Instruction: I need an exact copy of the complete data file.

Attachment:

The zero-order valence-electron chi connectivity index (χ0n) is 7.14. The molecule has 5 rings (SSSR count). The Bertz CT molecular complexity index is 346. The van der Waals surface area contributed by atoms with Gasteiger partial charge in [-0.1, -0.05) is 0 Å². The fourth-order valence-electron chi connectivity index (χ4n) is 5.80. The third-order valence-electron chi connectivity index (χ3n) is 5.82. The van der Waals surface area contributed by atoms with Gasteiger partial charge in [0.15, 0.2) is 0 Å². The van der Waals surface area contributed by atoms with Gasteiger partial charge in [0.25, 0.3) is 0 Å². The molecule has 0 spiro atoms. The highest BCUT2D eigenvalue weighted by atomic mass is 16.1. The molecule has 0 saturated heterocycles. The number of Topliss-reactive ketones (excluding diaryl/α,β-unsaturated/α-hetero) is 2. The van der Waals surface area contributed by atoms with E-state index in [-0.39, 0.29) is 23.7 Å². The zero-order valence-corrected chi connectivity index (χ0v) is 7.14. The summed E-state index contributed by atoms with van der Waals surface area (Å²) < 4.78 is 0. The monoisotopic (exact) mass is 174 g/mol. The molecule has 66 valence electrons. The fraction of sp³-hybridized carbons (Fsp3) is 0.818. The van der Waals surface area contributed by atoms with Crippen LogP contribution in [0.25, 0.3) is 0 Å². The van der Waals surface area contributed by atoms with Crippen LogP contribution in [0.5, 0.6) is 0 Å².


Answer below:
The zero-order valence-electron chi connectivity index (χ0n) is 7.14. The molecule has 5 rings (SSSR count). The Bertz CT molecular complexity index is 346. The van der Waals surface area contributed by atoms with Gasteiger partial charge in [-0.1, -0.05) is 0 Å². The fourth-order valence-electron chi connectivity index (χ4n) is 5.80. The third-order valence-electron chi connectivity index (χ3n) is 5.82. The van der Waals surface area contributed by atoms with Gasteiger partial charge in [0.15, 0.2) is 0 Å². The van der Waals surface area contributed by atoms with Gasteiger partial charge in [0.25, 0.3) is 0 Å². The molecule has 0 spiro atoms. The highest BCUT2D eigenvalue weighted by atomic mass is 16.1. The molecule has 0 saturated heterocycles. The number of Topliss-reactive ketones (excluding diaryl/α,β-unsaturated/α-hetero) is 2. The van der Waals surface area contributed by atoms with E-state index in [-0.39, 0.29) is 23.7 Å². The zero-order valence-corrected chi connectivity index (χ0v) is 7.14. The summed E-state index contributed by atoms with van der Waals surface area (Å²) < 4.78 is 0. The monoisotopic (exact) mass is 174 g/mol. The molecule has 66 valence electrons. The fraction of sp³-hybridized carbons (Fsp3) is 0.818. The van der Waals surface area contributed by atoms with Crippen LogP contribution in [0.25, 0.3) is 0 Å². The van der Waals surface area contributed by atoms with Crippen LogP contribution in [0.5, 0.6) is 0 Å².